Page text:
Cheney says credentials are not a one-size fits all. “There is no single definition about what value is, what quality is, and which credentials are going to be of value to your worker or employer. Different employers may have slightly different perspectives on which credentials meet their value.”
“We work with a range of experts to make sure that we have a term in the descriptor language that captures completion. Somebody else says they want to know transfer value. Somebody else says they want to know the connection to occupation. Someone else wants to know the income results from that credential, all of which we want to make sure our data points can be added into our description language and available for use,” Cheney adds.
State in Focus: Alabama
Nick Moore is education policy advisor and coordinator, Alabama Committee on Credentialing and Career Pathways (ACCCP). Moore says between March and May, 526,000 Alabamians have filed for unemployment benefits. Moore says that figure is in addition to the state’s credentialing attainment goal. “We have said more than 500,000 Alabamians needed to be credentialed and added to our workforce by 2025. So that brings into focus that we’re going to have to redouble our efforts now.”
“We were looking at strategies for upskilling and reskilling folks as a pandemic response strategy. We have to also make sure that opportunities that we’re developing have the right mix of general and specific skills,” says Moore.
Alabama is using labor market data to identify valuable state and regional credentials. Moore says, “For each of our 16 industry clusters, we have folks meeting—from business and industry with members of education and our workforce system. We’re working to develop an in-demand jobs list.”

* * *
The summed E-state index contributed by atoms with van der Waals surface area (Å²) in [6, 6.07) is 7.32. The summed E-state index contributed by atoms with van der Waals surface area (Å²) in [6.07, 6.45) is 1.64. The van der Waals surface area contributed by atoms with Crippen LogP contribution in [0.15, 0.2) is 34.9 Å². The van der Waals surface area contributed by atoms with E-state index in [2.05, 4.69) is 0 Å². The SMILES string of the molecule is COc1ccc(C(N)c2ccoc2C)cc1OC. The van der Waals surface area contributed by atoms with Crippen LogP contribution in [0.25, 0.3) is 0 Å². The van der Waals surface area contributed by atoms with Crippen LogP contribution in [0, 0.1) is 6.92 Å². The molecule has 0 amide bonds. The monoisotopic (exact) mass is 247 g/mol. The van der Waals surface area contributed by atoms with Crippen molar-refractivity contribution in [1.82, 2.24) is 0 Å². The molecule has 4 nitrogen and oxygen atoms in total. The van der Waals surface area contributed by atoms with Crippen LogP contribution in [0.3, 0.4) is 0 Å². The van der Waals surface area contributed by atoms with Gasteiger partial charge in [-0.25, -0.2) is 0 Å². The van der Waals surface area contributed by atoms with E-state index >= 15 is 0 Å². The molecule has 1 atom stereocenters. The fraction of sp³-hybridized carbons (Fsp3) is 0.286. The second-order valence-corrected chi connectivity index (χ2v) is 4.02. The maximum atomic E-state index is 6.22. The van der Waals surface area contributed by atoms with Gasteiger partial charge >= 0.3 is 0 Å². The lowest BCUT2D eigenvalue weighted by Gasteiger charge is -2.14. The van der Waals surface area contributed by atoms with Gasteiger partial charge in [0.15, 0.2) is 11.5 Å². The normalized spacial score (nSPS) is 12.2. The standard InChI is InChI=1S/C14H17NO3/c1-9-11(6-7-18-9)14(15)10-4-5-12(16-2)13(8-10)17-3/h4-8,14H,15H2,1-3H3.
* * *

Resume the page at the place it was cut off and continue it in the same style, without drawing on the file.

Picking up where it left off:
He says, “We’re trying to figure out what are the entry-level jobs. What’s the next step along the way, and then mapping competencies and credentials to those opportunities. There are multiple routes to the same pathway.”
Embracing the Challenge
Cheney says states can step up in the credentials space. “Because the marketplace is changing so much, we’re going to see a lot of turmoil. What’s being offered, who’s offering it? We’re going to have an even harder time knowing, not only what’s out there, but what is a value that you can count toward your attainment rate as well as just helping people get back to work? There’s an opportunity here for states to embrace the moment.”
Green touts the concept of lifelong learning. “The demands from the employer are conveyed to a community and then job seekers understand them. Organizations that support jobseekers are able to make sure that they’re prepared where additional training and development is necessary, and transparently provided. And constantly lead to that continuous development that will allow job seekers to attain work, to grow.”
In a nod to the future of work, Green says, “People can continue to discover new opportunities. The pathway they were on today may lead to new things that jobseekers didn’t know existed before.”